After seven hours of indirect talks, the leaders of Libya’s rival factions left Moscow Monday without agreeing on a cease-fire deal.
Russian and Turkish officials — which back opposing sides — had led the effort but came away empty handed when Libyan National Army (LNA) commander Khalifa Hifter refused to sign a draft proposal he claimed did not satisfy his conditions.
In response, Turkish President Recep Tayyip Erdogan said Tuesday he would continue defending the internationally recognized Libyan Government of National Accord (GNA). Speaking before the Turkish Parliament, Erdogan said Hifter had “run away” from cease-fire deal and vowed Turkey would not refrain from teaching the eastern Libyan commander “a lesson” if his LNA forces proceed with their 10-month-long offensive on Tripoli.
“The coup-plotting Hifter first said yes but then fled Moscow,” Erdogan said. “We have completed our duty; the rest is the duty of Mr. Putin and his team.”
The next round of peace talks are scheduled for Sunday at a long-delayed Berlin Conference, where international leaders will attempt once more to end a conflict that has gripped Libya since the fall of former Prime Minister Moammar Gadhafi in 2011.
Though the Moscow talks ended without results, some analysts note that Russian and Turkish leadership in establishing a shaky cease-fire Sunday and bringing the Libyan opponents into negotiations has been a diplomatic victory for Erdogan and his Russian counterpart Vladimir Putin.
“Just like the Astana process in Syria, these talks show that Russia and Turkey are undertaking a parallel, rival diplomacy to the classic diplomacy dominated by the West,” Jana Jabbour, a political scientist and professor at Sciences Po Paris University, told Al-Monitor. “They also showed that Turkey and Russia have become makers and shakers of politics in the region at the expense of the Europeans and Americans.”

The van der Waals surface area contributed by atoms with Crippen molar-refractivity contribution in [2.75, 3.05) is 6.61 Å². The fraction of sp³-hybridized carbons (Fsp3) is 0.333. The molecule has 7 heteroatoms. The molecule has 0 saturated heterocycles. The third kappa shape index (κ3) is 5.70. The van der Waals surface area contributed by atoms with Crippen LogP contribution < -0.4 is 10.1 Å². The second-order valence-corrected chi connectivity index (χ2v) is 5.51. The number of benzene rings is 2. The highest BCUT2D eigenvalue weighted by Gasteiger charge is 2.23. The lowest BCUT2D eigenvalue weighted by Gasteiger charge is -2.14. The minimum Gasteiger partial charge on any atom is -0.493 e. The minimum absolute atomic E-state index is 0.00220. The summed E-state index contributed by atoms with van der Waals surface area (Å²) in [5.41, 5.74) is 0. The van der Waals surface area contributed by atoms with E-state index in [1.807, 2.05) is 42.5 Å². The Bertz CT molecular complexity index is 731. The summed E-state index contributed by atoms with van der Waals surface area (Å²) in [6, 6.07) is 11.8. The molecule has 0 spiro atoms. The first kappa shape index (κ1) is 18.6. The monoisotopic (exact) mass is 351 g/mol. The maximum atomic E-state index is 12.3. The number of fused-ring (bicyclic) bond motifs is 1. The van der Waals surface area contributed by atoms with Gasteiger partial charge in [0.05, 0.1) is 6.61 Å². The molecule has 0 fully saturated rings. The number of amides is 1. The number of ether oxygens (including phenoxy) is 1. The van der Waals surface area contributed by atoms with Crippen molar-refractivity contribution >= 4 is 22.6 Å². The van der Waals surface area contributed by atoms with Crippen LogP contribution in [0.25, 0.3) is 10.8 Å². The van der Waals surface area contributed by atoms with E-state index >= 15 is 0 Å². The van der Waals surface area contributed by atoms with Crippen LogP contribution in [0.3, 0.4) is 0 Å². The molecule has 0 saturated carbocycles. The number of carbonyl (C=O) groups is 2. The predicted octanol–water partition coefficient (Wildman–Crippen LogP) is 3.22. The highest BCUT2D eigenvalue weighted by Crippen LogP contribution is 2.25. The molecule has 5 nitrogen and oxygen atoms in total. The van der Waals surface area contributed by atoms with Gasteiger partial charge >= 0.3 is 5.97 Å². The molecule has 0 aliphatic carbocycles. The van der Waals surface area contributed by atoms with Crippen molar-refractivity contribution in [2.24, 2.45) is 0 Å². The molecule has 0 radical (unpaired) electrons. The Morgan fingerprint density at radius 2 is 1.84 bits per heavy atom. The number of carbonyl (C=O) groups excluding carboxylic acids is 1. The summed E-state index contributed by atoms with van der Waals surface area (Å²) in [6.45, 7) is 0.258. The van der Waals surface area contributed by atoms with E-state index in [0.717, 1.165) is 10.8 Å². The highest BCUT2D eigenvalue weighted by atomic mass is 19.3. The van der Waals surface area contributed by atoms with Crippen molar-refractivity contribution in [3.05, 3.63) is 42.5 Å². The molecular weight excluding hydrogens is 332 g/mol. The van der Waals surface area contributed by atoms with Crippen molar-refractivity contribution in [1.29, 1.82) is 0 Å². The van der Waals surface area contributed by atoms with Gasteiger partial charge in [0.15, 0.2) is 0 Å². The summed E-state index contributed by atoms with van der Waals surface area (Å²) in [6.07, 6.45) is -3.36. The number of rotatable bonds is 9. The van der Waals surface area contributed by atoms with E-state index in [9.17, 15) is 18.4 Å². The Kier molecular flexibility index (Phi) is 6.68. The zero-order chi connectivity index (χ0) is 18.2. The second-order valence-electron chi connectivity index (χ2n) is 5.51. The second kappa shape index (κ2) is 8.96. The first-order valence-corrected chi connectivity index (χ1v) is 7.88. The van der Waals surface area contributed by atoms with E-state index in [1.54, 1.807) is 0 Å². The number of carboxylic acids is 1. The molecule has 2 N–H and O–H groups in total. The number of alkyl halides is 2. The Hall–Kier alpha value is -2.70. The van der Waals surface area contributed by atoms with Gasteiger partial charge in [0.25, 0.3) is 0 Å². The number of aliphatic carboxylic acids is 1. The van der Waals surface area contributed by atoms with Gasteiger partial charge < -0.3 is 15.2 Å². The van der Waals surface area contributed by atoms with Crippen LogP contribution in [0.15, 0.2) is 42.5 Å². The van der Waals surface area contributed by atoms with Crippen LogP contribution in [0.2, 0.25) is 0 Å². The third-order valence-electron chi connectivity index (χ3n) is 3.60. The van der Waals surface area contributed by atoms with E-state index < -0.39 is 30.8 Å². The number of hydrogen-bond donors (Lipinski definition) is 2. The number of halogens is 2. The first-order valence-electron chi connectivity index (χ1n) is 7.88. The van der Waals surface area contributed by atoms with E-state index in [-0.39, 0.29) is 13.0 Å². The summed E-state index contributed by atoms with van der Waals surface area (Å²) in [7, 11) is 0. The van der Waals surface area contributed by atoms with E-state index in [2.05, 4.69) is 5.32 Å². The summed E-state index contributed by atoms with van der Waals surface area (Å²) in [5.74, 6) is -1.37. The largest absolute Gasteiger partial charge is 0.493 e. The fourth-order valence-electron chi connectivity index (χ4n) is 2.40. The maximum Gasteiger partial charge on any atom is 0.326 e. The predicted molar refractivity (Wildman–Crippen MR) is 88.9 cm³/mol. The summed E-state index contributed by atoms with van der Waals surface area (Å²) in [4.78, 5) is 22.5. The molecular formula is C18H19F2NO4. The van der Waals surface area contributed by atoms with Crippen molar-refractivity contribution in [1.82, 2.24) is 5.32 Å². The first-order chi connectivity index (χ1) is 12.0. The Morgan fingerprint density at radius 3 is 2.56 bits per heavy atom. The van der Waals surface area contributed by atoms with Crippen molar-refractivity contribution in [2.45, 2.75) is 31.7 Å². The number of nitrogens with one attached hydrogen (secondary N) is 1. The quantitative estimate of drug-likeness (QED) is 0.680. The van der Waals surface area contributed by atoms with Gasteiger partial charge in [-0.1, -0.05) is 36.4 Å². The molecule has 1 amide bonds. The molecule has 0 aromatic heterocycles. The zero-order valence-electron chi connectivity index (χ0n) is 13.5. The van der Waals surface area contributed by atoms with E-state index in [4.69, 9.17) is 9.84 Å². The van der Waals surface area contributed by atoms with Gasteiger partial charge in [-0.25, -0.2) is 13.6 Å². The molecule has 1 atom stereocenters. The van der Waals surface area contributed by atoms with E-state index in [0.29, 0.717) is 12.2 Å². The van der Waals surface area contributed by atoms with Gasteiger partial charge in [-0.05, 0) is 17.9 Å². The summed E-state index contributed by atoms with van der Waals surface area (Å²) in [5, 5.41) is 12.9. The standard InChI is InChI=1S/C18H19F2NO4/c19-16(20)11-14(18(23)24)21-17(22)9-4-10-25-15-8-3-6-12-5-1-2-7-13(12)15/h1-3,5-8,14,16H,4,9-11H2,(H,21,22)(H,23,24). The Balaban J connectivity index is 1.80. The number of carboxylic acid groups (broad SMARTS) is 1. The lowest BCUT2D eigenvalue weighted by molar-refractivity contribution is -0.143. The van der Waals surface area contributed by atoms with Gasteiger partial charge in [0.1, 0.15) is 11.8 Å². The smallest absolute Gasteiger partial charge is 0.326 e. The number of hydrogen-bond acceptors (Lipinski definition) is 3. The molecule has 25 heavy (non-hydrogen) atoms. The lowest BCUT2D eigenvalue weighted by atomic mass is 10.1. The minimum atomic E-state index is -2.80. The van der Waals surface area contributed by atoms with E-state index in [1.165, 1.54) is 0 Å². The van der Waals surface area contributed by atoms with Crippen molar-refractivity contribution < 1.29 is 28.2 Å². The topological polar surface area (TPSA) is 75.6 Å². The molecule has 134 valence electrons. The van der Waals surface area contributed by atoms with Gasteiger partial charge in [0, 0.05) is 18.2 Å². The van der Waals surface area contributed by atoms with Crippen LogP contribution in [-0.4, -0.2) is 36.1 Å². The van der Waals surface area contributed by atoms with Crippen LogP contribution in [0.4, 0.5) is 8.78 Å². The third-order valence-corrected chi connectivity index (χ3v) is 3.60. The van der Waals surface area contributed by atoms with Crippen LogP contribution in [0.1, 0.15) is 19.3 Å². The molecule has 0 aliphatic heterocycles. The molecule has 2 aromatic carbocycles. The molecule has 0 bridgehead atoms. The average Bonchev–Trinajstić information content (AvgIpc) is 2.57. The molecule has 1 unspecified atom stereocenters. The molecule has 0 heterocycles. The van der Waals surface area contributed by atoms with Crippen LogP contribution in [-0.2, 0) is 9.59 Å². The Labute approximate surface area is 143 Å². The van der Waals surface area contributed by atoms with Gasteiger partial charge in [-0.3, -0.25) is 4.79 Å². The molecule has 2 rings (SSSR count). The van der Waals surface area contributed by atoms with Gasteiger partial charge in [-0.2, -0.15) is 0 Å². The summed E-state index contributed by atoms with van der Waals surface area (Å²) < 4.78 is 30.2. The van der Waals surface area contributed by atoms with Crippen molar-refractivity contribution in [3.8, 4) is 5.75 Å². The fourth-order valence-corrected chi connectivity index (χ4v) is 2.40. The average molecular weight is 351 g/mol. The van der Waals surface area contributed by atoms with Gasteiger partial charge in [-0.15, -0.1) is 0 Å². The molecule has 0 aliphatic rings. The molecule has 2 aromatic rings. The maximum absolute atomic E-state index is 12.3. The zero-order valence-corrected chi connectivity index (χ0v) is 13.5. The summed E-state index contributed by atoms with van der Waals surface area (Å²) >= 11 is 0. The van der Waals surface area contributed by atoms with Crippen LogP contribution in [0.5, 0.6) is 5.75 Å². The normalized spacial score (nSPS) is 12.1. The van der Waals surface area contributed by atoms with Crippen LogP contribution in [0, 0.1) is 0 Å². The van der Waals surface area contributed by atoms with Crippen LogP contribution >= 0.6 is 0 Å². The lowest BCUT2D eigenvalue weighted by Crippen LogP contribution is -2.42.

Jabbour said Hifter likely backed out of Monday’s talks as he had more to gain from an ongoing ground offensive in which he is betting continued support from Russia, Saudi Arabia and the United Arab Emirates will give LNA forces a long-term advantage. She noted Russian and Turkish would likely seek a de-escalation of violence as neither could afford a drawn-out proxy war in Libya.
Since April 2019, the Tripoli-based government led by Prime Minister Fayez al Sarraj has been fighting off LNA forces with support from Italy, the United States and Turkey. Hifter’s ground offensive initially made slow gains, but increasingly took territory south of Tripoli this fall with air support from the UAE and mercenaries commissioned by the Russian private company, the Wagner Group. In the first week of January, LNA forces claimed the strategic port city of Sirte.
In response to such gains, Turkish officials have boosted strategic and material support for Sarraj’s GNA forces, particularly following a set of accords in November between Ankara and Tripoli vowing to increase collaboration while also demarcating new maritime boundaries between the two nations.